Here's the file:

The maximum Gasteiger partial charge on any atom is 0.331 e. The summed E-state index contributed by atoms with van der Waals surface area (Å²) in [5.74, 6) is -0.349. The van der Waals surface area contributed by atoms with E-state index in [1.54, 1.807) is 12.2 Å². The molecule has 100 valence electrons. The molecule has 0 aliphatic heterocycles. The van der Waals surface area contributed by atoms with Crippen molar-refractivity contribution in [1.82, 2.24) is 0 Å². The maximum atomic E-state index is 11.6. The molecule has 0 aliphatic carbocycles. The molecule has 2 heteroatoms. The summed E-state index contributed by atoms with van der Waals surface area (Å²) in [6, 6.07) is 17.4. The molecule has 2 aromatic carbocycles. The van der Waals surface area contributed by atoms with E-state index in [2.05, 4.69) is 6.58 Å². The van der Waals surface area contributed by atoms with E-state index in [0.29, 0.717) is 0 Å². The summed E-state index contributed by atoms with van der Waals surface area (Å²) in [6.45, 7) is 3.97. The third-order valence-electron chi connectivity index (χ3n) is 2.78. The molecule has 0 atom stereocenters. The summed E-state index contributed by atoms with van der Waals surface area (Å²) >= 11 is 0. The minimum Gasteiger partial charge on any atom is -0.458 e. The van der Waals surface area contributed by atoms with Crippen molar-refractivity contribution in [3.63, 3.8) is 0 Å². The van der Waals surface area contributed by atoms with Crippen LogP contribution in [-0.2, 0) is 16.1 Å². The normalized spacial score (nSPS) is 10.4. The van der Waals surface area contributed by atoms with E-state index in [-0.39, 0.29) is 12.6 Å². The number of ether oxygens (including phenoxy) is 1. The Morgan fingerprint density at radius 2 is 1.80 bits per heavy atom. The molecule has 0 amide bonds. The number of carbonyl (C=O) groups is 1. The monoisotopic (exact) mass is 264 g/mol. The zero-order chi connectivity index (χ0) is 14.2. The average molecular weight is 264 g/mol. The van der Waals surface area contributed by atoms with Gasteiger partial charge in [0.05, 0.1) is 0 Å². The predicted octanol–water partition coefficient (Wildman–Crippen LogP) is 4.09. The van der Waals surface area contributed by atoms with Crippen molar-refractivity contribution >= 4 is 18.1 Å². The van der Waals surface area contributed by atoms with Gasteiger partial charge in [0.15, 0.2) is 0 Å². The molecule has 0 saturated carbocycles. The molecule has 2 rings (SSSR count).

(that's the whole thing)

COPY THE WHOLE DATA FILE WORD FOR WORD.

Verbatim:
The maximum Gasteiger partial charge on any atom is 0.331 e. The summed E-state index contributed by atoms with van der Waals surface area (Å²) in [5.74, 6) is -0.349. The van der Waals surface area contributed by atoms with E-state index in [1.54, 1.807) is 12.2 Å². The molecule has 100 valence electrons. The molecule has 0 aliphatic heterocycles. The van der Waals surface area contributed by atoms with Crippen molar-refractivity contribution in [1.82, 2.24) is 0 Å². The maximum atomic E-state index is 11.6. The molecule has 0 aliphatic carbocycles. The molecule has 2 heteroatoms. The summed E-state index contributed by atoms with van der Waals surface area (Å²) in [6, 6.07) is 17.4. The molecule has 2 aromatic carbocycles. The van der Waals surface area contributed by atoms with E-state index in [2.05, 4.69) is 6.58 Å². The van der Waals surface area contributed by atoms with E-state index in [0.29, 0.717) is 0 Å². The summed E-state index contributed by atoms with van der Waals surface area (Å²) in [6.45, 7) is 3.97. The third-order valence-electron chi connectivity index (χ3n) is 2.78. The molecule has 0 atom stereocenters. The summed E-state index contributed by atoms with van der Waals surface area (Å²) >= 11 is 0. The minimum Gasteiger partial charge on any atom is -0.458 e. The van der Waals surface area contributed by atoms with Crippen molar-refractivity contribution in [3.63, 3.8) is 0 Å². The van der Waals surface area contributed by atoms with Crippen LogP contribution in [-0.2, 0) is 16.1 Å². The normalized spacial score (nSPS) is 10.4. The van der Waals surface area contributed by atoms with E-state index in [-0.39, 0.29) is 12.6 Å². The number of ether oxygens (including phenoxy) is 1. The Morgan fingerprint density at radius 2 is 1.80 bits per heavy atom. The molecule has 0 amide bonds. The number of carbonyl (C=O) groups is 1. The monoisotopic (exact) mass is 264 g/mol. The zero-order chi connectivity index (χ0) is 14.2. The average molecular weight is 264 g/mol. The van der Waals surface area contributed by atoms with Gasteiger partial charge in [0.05, 0.1) is 0 Å². The predicted octanol–water partition coefficient (Wildman–Crippen LogP) is 4.09. The van der Waals surface area contributed by atoms with Crippen molar-refractivity contribution >= 4 is 18.1 Å². The van der Waals surface area contributed by atoms with Gasteiger partial charge in [0.15, 0.2) is 0 Å². The molecule has 0 saturated carbocycles. The molecule has 2 rings (SSSR count).